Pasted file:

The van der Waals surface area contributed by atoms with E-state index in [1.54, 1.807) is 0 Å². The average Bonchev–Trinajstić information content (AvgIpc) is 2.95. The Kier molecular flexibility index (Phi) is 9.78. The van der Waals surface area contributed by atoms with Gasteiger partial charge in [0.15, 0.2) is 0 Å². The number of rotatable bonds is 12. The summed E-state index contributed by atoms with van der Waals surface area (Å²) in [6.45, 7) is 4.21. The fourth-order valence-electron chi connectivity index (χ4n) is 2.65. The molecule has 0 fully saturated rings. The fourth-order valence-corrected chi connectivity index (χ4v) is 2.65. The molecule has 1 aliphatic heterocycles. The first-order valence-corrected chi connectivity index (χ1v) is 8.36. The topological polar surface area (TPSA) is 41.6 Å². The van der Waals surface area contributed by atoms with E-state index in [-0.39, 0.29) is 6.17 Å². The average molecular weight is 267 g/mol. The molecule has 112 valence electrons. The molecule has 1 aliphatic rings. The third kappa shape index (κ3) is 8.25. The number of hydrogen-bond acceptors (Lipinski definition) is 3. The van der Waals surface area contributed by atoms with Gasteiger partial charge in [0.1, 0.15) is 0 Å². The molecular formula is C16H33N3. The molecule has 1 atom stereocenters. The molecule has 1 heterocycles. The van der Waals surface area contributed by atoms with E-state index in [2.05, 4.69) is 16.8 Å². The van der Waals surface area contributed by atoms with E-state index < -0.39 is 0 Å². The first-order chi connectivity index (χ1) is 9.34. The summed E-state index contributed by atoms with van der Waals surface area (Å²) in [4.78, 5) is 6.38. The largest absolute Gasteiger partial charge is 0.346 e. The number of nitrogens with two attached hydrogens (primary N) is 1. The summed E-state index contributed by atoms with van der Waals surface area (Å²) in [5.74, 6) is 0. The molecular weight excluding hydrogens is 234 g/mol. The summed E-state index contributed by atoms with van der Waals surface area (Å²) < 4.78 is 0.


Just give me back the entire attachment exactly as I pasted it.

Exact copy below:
The van der Waals surface area contributed by atoms with E-state index in [1.54, 1.807) is 0 Å². The average Bonchev–Trinajstić information content (AvgIpc) is 2.95. The Kier molecular flexibility index (Phi) is 9.78. The van der Waals surface area contributed by atoms with Gasteiger partial charge in [0.15, 0.2) is 0 Å². The number of rotatable bonds is 12. The summed E-state index contributed by atoms with van der Waals surface area (Å²) in [6.45, 7) is 4.21. The fourth-order valence-electron chi connectivity index (χ4n) is 2.65. The molecule has 0 fully saturated rings. The fourth-order valence-corrected chi connectivity index (χ4v) is 2.65. The molecule has 1 aliphatic heterocycles. The first-order valence-corrected chi connectivity index (χ1v) is 8.36. The topological polar surface area (TPSA) is 41.6 Å². The van der Waals surface area contributed by atoms with E-state index in [-0.39, 0.29) is 6.17 Å². The average molecular weight is 267 g/mol. The molecule has 112 valence electrons. The molecule has 1 aliphatic rings. The third kappa shape index (κ3) is 8.25. The number of hydrogen-bond acceptors (Lipinski definition) is 3. The van der Waals surface area contributed by atoms with Gasteiger partial charge in [0.1, 0.15) is 0 Å². The molecular formula is C16H33N3. The molecule has 1 atom stereocenters. The molecule has 1 heterocycles. The van der Waals surface area contributed by atoms with E-state index in [2.05, 4.69) is 16.8 Å². The van der Waals surface area contributed by atoms with E-state index < -0.39 is 0 Å². The first-order chi connectivity index (χ1) is 9.34. The summed E-state index contributed by atoms with van der Waals surface area (Å²) in [4.78, 5) is 6.38. The largest absolute Gasteiger partial charge is 0.346 e. The number of nitrogens with two attached hydrogens (primary N) is 1. The summed E-state index contributed by atoms with van der Waals surface area (Å²) in [5.74, 6) is 0. The molecular weight excluding hydrogens is 234 g/mol. The summed E-state index contributed by atoms with van der Waals surface area (Å²) < 4.78 is 0.